To consult with an experienced San Diego Probate attorney who can advise and guide you through the probate of an estate in California, or for any other questions regarding estate planning in San Diego, please contact the Law Offices of Jack B. Friedell today.

The authors, publisher and host are not providing legal, accounting, or specific advice to your situation.

 

Six reasons a Living Trust is superior to a Will in California.

Estate Planning 101: Living Trust versus a Will in California

Most people believe that a Will is all that is needed in order to pass on the assets in their estate. However, what most people fail to realize is that a Will is not going to be a sufficient California Estate Planning tool. That is because a Will comes up short in several key respects when compared to a Living Trust (also known as a Revocable Trust or Inter Vivos Trust).

Six reasons a Living Trust is superior to a Will in California.

1. A Trust avoids probate whereas a Will still goes through probate court.

A Will is simply a road map for the Probate Court to follow. A Will does not avoid probate; it simply directs the Probate Court judge on how you want your assets distributed upon your death. The judge will follow your wishes in your Will but your estate will still be on the hook for all probate related fees (such as attorney fees, CPA fees, appraisal fees, etc…). The total fees for the probate of an estate in California can be as high as 5-6% of the total value of the estate.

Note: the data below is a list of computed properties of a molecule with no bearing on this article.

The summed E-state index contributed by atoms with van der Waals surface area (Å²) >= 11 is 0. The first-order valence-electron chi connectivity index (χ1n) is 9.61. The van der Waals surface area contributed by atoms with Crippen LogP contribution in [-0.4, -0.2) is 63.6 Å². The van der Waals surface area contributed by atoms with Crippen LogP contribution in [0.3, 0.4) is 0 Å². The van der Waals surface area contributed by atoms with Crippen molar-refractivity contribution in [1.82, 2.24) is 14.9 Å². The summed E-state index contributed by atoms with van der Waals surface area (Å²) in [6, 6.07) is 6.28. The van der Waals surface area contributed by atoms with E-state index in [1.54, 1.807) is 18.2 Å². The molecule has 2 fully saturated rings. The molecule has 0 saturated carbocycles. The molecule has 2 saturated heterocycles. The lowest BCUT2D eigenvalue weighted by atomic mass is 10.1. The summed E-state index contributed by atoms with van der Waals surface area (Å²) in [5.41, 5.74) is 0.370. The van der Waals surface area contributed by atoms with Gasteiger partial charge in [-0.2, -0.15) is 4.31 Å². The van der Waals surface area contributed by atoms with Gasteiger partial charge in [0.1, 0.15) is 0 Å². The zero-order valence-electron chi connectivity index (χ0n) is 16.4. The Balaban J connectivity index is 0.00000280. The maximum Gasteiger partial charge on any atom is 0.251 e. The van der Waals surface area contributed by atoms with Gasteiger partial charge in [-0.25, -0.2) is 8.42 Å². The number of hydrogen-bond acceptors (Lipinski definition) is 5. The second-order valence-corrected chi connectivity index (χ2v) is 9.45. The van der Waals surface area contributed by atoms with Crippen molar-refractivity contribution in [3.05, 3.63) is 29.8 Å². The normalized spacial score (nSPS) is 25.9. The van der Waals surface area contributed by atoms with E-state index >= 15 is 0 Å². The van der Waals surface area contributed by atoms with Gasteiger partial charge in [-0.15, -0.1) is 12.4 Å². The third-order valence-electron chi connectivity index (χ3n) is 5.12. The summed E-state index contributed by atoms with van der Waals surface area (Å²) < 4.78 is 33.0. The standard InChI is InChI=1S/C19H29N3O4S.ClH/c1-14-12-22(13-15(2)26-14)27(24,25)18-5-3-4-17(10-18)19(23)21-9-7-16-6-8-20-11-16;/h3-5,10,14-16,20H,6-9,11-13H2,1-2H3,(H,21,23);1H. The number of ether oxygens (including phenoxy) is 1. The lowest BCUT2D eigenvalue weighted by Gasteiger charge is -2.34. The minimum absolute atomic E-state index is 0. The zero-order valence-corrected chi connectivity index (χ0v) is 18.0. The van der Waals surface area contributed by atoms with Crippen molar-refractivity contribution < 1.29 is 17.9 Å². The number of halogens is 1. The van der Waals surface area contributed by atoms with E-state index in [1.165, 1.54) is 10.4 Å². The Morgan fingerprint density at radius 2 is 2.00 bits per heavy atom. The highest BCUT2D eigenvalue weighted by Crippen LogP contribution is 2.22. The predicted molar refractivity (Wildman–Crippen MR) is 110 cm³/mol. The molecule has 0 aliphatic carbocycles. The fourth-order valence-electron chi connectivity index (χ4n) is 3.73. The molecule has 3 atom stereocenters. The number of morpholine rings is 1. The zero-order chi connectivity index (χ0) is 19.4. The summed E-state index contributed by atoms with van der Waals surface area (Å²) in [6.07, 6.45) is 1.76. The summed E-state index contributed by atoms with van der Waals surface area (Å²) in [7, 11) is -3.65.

However, a Living Trust, set up by an experienced California Trust Attorney, avoids the entire probate process. That means the bulk of the assets will pass without any fees to the intended beneficiaries. It also means that there is no court involvement. Therefore, the value of a Living Trust is that it avoids probate fees and probate court. The small cost involved in setting up a properly funded Living Trust compared to the total savings a Trust provides by avoiding Probate is substantial.

2. A Trust can hold beneficiary assets whereas assets pass at age 18 with a Will

A Trust can be designed so that the assets pass to beneficiaries at a desired age. For example, a Trust can have language in it that gives 25% to a child upon completion of college, another 25% upon reaching age 25, with the remaining 50% at age 30. This allows a beneficiary to receive their inheritance in small chunks instead of in a bulk sum. Perhaps the beneficiary will have blown through the initial 25% and will be more disciplined in how they spend the next 25%.

However, with a Will, the beneficiary receives everything at age 18. That means a financially inexperienced teenager will receive their entire portion of the estate at 18. This can cause a lot of problems, including the beneficiary blowing through their entire inheritance.

3. California Trust Administration vs. California Probate

A typical California Trust Administration can take around three to nine months. That is assuming the Trust was created by an experienced California Trust Lawyer (some trust administrations can take a lot longer depending on the quality of the trust).